9 Gems on making a great presentation

You never get a second chance, to make a first impression! The same rings true for presentations. As a leader, you have to deliver your messages with laser guided precision. So how do you ensure that you ace that presentation? Well, for starters, you leave nothing to chance. But, that’s perhaps, easier said than done. Here are a few key pointers that could help you make that brilliant presentation.

Open with something completely unexpected

The first 30 seconds to one minute, are crucial in a presentation. That’s when your audience is sizing you up and you set expectations. If you are unable to capture the attention of the audience during that critical time, you have an uphill task of redeeming your presentation.

Here is how Steve Jobs, started at the 2005 Commencement Address at Stanford University:

Truth be told, I never graduated from college, and this is the closest I’ve ever gotten to a college graduation. Today, I want to tell you three stories from my life. That’s it, no big deal—just three stories. The first story is about connecting the dots. I dropped out of Reed College after the first six months, but then stayed around as a drop-in for another eighteen months or so before I really quit. So why’d I drop out? It started before I was born.”

Please see link to the video of the speech- http://vimeo.com/7976699

Create a strong story line and use pictures to tell your story

A picture is worth a thousand words.

The human brain has remarkable abilities to craft stories out of personal experiences and relate it to visual cues.

That’s why when you have a story to share, audiences can relate to it, instantly.

The picture here says it all. You don’t have to describe ‘Loyalty‘; the image does it for you.

Less is More

There is a term in the corporate world called- ‘Death by Slides’. It refers to a surfeit of slides that were unnecessary in the first place.

Nothing dampens a presentation, as much as unending slides.

When in doubt, keep your presentation shorter than you would, otherwise.

De-clutter your slides

Nothing kills a slide, as much as clutter. If you try and cram all that you can fit into it, you will lose the audience instantly. People use fonts as small as 10 or 11 on their slides.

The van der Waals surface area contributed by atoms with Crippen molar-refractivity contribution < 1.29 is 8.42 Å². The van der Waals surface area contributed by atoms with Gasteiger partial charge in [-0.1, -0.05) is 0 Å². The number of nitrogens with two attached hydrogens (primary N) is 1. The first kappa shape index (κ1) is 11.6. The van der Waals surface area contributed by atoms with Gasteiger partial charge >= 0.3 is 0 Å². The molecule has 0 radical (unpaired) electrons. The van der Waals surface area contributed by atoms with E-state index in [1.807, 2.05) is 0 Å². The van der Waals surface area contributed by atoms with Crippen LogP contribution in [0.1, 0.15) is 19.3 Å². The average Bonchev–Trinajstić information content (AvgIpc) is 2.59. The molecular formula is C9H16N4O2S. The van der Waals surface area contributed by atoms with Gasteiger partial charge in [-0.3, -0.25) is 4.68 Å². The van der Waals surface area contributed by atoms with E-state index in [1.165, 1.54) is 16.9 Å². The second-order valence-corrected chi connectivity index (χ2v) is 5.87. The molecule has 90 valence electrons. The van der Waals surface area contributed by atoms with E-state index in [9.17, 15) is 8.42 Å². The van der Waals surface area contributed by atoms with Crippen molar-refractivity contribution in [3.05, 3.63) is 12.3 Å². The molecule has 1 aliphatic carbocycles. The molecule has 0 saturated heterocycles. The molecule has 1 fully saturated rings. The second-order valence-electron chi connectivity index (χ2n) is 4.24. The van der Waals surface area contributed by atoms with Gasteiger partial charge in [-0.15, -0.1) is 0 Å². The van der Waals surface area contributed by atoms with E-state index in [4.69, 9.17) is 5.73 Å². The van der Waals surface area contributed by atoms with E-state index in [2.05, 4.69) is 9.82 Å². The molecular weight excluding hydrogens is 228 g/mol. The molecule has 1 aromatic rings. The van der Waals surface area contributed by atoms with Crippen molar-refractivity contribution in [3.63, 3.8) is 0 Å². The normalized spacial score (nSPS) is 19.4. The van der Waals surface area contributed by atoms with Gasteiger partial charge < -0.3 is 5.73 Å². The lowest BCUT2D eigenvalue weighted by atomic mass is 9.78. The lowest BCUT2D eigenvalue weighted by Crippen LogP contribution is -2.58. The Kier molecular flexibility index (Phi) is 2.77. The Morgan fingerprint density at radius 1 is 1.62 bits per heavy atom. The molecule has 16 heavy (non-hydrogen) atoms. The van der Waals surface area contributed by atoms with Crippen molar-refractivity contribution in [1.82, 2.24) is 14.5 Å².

Try projecting it. You will need to walk up to the screen and then use a magnifying glass to see what’s on the screen. Remember, you are not there to antagonize the audience! A font size of over 20 usually works, depending on the size of the room.

Engage your audience

Sharing information alone is not enough. You need to engage the audience. If you have people asking you questions, responding to what you say, your impact would be significantly higher than if they were sitting with deadpan expressions and not saying anything.

Ask questions, show pictures, engage the audience, in your own way.

Your objective is not to say your piece and exit. It is to achieve the purpose of making the presentation, in the first place.

Appeal to emotions

Emotions get our attention and audiences tend to retain emotionally charged content long after the presentation. Audiences seldom identify with a presentation devoid of emotional appeal. Find the right emotion to appeal to and make your pitch accordingly.

Don’t let the means become the end

No matter how slick your presentation slides are and how attractive you have made them, sometimes participants just won’t buy in.

So what do you do then? Change what you have to say on the spot to quickly address what key participants are looking for and minimize reliance on the slides.

Maintain eye contact

A great presentation is like a one on one conversation where each participant feels that the speaker is directly talking to him. And, the only way this can happen, is with continuous eye contact.

A good presentation is all about preparation and inspiration

As Thomas Edison once said, ‘Genius is one percent inspiration and 99 percent perspiration‘. In a presentation, inspiration gives you the perspective while preparation gives you the edge. But, no matter how good you are at presentations, there is no substitute for rigorous preparation and multiple rehearsals.


Many of you would have made some brilliant presentations yourself. It would be interesting to know your experiences and what worked for you. Please feel free to share your thoughts.

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Picture courtesy: Stanford University;Walter Isaacson

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